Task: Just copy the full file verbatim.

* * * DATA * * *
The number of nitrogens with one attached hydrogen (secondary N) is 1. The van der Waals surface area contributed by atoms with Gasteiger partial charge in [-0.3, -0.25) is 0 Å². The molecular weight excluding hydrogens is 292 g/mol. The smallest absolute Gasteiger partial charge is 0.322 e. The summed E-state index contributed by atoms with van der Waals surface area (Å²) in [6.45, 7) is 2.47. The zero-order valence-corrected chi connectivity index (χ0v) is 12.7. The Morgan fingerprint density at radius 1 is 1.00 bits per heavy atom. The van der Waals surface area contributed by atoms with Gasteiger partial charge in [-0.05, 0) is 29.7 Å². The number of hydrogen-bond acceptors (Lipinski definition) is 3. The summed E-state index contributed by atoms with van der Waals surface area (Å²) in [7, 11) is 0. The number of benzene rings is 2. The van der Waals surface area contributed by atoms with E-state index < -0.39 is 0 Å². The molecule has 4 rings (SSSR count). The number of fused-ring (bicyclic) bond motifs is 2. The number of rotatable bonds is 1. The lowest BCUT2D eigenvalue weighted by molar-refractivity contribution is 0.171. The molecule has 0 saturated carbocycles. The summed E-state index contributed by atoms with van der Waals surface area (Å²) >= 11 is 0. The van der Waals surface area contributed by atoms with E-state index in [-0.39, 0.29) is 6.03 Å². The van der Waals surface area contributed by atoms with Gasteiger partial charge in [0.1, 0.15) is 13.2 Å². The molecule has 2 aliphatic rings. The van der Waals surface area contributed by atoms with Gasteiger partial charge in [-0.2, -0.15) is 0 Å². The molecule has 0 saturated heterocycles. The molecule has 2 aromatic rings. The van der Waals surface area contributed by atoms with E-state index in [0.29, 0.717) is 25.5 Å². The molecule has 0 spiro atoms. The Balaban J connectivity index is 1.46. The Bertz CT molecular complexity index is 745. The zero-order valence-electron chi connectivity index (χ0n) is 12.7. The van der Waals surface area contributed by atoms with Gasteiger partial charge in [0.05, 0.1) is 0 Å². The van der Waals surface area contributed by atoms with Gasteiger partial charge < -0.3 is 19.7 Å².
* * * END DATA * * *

The number of nitrogens with one attached hydrogen (secondary N) is 1. The van der Waals surface area contributed by atoms with Gasteiger partial charge in [-0.3, -0.25) is 0 Å². The molecular weight excluding hydrogens is 292 g/mol. The smallest absolute Gasteiger partial charge is 0.322 e. The summed E-state index contributed by atoms with van der Waals surface area (Å²) in [6.45, 7) is 2.47. The zero-order valence-corrected chi connectivity index (χ0v) is 12.7. The Morgan fingerprint density at radius 1 is 1.00 bits per heavy atom. The van der Waals surface area contributed by atoms with Gasteiger partial charge in [-0.05, 0) is 29.7 Å². The number of hydrogen-bond acceptors (Lipinski definition) is 3. The summed E-state index contributed by atoms with van der Waals surface area (Å²) in [7, 11) is 0. The number of benzene rings is 2. The van der Waals surface area contributed by atoms with E-state index < -0.39 is 0 Å². The molecule has 4 rings (SSSR count). The number of fused-ring (bicyclic) bond motifs is 2. The number of rotatable bonds is 1. The lowest BCUT2D eigenvalue weighted by molar-refractivity contribution is 0.171. The molecule has 0 saturated carbocycles. The summed E-state index contributed by atoms with van der Waals surface area (Å²) >= 11 is 0. The van der Waals surface area contributed by atoms with E-state index in [-0.39, 0.29) is 6.03 Å². The van der Waals surface area contributed by atoms with Gasteiger partial charge in [0.1, 0.15) is 13.2 Å². The molecule has 2 aliphatic rings. The van der Waals surface area contributed by atoms with Gasteiger partial charge in [-0.2, -0.15) is 0 Å². The molecule has 0 saturated heterocycles. The molecule has 2 aromatic rings. The van der Waals surface area contributed by atoms with E-state index in [0.29, 0.717) is 25.5 Å². The molecule has 0 spiro atoms. The Balaban J connectivity index is 1.46. The Bertz CT molecular complexity index is 745. The zero-order valence-electron chi connectivity index (χ0n) is 12.7. The van der Waals surface area contributed by atoms with Gasteiger partial charge in [0.05, 0.1) is 0 Å². The van der Waals surface area contributed by atoms with Gasteiger partial charge < -0.3 is 19.7 Å².